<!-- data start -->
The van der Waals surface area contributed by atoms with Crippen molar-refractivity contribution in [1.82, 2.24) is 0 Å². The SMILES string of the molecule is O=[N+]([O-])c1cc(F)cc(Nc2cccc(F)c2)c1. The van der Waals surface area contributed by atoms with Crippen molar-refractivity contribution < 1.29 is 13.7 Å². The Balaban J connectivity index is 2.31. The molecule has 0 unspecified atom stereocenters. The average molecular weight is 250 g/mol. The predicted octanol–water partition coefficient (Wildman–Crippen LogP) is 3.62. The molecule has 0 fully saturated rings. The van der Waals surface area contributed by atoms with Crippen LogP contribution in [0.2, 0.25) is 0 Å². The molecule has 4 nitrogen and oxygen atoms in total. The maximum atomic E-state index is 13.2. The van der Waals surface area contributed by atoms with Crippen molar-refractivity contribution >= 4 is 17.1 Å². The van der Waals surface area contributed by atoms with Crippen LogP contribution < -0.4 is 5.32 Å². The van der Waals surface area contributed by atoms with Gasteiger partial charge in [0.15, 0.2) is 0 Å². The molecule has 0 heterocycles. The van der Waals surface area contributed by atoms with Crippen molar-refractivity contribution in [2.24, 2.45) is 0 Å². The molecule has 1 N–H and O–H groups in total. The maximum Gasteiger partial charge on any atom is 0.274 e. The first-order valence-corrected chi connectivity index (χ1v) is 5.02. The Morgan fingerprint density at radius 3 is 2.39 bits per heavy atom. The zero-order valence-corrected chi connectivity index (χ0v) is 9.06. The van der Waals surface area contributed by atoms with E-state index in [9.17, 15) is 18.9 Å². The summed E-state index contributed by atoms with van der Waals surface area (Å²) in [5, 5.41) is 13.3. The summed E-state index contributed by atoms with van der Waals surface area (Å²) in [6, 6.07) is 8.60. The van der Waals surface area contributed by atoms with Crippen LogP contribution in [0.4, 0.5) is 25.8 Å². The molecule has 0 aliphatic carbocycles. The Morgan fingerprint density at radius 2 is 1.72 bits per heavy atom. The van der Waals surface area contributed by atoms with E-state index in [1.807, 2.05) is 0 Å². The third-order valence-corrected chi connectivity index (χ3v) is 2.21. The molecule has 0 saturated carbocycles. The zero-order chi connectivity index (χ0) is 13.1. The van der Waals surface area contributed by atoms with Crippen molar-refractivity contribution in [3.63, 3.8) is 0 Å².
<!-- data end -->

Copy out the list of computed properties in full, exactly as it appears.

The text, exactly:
The van der Waals surface area contributed by atoms with Crippen molar-refractivity contribution in [1.82, 2.24) is 0 Å². The SMILES string of the molecule is O=[N+]([O-])c1cc(F)cc(Nc2cccc(F)c2)c1. The van der Waals surface area contributed by atoms with Crippen molar-refractivity contribution < 1.29 is 13.7 Å². The Balaban J connectivity index is 2.31. The molecule has 0 unspecified atom stereocenters. The average molecular weight is 250 g/mol. The predicted octanol–water partition coefficient (Wildman–Crippen LogP) is 3.62. The molecule has 0 fully saturated rings. The van der Waals surface area contributed by atoms with Crippen LogP contribution in [0.2, 0.25) is 0 Å². The molecule has 4 nitrogen and oxygen atoms in total. The maximum atomic E-state index is 13.2. The van der Waals surface area contributed by atoms with Crippen molar-refractivity contribution >= 4 is 17.1 Å². The van der Waals surface area contributed by atoms with Crippen LogP contribution < -0.4 is 5.32 Å². The van der Waals surface area contributed by atoms with Gasteiger partial charge in [0.15, 0.2) is 0 Å². The molecule has 0 heterocycles. The van der Waals surface area contributed by atoms with Crippen molar-refractivity contribution in [2.24, 2.45) is 0 Å². The molecule has 1 N–H and O–H groups in total. The maximum Gasteiger partial charge on any atom is 0.274 e. The first-order valence-corrected chi connectivity index (χ1v) is 5.02. The Morgan fingerprint density at radius 3 is 2.39 bits per heavy atom. The zero-order valence-corrected chi connectivity index (χ0v) is 9.06. The van der Waals surface area contributed by atoms with E-state index in [9.17, 15) is 18.9 Å². The summed E-state index contributed by atoms with van der Waals surface area (Å²) in [5, 5.41) is 13.3. The summed E-state index contributed by atoms with van der Waals surface area (Å²) in [6, 6.07) is 8.60. The van der Waals surface area contributed by atoms with Crippen LogP contribution in [0.4, 0.5) is 25.8 Å². The molecule has 0 aliphatic carbocycles. The Morgan fingerprint density at radius 2 is 1.72 bits per heavy atom. The van der Waals surface area contributed by atoms with E-state index in [1.807, 2.05) is 0 Å². The third-order valence-corrected chi connectivity index (χ3v) is 2.21. The molecule has 0 saturated carbocycles. The zero-order chi connectivity index (χ0) is 13.1. The van der Waals surface area contributed by atoms with Crippen molar-refractivity contribution in [3.63, 3.8) is 0 Å².